An admission with just the title, My Life in Orange Growing up with the Guru, I had somehow expected this to be about a child s experiences with monks The guru, in my imagined variation, would be the Buddha, but instead, after reading the back of the book out loud to my husband, who gently chided me at my omission is it true about pregnancy brain do I really have such enormous gaps in my thinking , I was transmitted right back to middle school, when one of my good friends was fascinated An admission with just the title, My Life in Orange Growing up with the Guru, I had somehow expected this to be about a child s experiences with monks The guru, in my imagined variation, would be the Buddha, but instead, after reading the back of the book out loud to my husband, who gently chided me at my omissi...

  4. Tegan says:

    After watching Wild Wild Country on Netflix I was interested in learningabout life in the communes This novel is from a child s perspective, and the author mainly lived in Europe, only briefly visiting the Oregon co...

  5. Val Robson says:

    This is one of the best autobiographies I have ever read I bought it after watching the Netflix six part series Wild Wild Country about Bhagwan Shree Rajneesh and his followers aka the orange people They got going in the 1970s and then moved to USA in the early 1980s where they attempted to build a new town, Rajneeshpuram, in the wilds of Oregon Some of the people within the movement let power go to their heads and it all went horribly wrong for them and the thousands of followers in the This is one of the best autobiographies I have ever read I bought it after watching the Netflix six part series Wild W...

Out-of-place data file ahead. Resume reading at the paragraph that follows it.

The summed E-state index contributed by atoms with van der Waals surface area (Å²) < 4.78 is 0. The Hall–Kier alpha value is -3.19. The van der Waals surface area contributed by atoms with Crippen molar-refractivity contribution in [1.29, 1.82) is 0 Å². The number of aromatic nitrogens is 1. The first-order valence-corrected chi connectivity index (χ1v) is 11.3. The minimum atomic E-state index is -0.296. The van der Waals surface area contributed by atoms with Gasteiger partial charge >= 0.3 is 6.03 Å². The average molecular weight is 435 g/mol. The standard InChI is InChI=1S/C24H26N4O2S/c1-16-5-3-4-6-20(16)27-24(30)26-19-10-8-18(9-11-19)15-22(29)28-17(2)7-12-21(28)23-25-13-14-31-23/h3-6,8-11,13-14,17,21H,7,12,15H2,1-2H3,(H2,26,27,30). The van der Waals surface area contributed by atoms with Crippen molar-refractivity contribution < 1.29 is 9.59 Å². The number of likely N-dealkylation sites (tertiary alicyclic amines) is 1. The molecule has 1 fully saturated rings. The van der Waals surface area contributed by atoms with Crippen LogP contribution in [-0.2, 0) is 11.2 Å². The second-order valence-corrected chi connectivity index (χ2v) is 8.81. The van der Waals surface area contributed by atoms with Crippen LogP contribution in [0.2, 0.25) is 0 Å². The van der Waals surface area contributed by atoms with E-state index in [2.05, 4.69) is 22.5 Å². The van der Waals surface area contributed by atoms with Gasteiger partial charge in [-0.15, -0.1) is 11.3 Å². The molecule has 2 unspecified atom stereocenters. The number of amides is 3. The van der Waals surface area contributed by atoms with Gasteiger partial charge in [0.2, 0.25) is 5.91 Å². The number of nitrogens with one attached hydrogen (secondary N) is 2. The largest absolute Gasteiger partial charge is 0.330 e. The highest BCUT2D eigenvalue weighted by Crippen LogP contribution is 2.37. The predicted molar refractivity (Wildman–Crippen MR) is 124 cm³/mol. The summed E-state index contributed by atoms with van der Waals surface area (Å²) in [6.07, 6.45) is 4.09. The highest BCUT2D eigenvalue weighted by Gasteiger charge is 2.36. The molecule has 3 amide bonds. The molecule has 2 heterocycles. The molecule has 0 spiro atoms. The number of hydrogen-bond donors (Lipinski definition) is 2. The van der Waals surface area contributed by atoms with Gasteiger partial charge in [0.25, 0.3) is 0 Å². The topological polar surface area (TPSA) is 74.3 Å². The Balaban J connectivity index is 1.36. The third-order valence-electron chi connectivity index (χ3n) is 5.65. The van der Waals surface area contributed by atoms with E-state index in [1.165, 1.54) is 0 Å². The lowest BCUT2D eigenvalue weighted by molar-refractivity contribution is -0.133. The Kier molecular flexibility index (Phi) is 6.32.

6. Elizabeth Urello says:

    I read a lot of books about cults and cult members I don t have an explanation for why, it s just an interest I have The tagline of this particular book could read, An interesting person ruined my life, and I have no idea why This memoir of Guest s upbringing in the Rajneeshi cult should be fascinating, but it s spoiled by Guest s inability to elevate it from mere factual retelling into literary memoir He plods along, recalling every tiny detail as if it were important for its own sake, so I read a lot of books about cults and cult members I don t have an explanation for why, it s just an interest I have The tagline of this particular book could read, An interesting person ruined my life, and I have no idea why This memoir of Guest s upbringing in the Rajneeshi cult should be fascinating, but it s spoiled by Guest s inability to elevate it from mere factual retelling into literary memoir He plods along, recalling every tiny detail as if it were important for its own sake, so that the book is stuffed with childhood recollections that aren t necessary for our understanding of his experience And he offers almost no insight into the characters of the people involved it s a lot of here s what happened and almost no and here are the conclusions I ve drawn about it, which resul...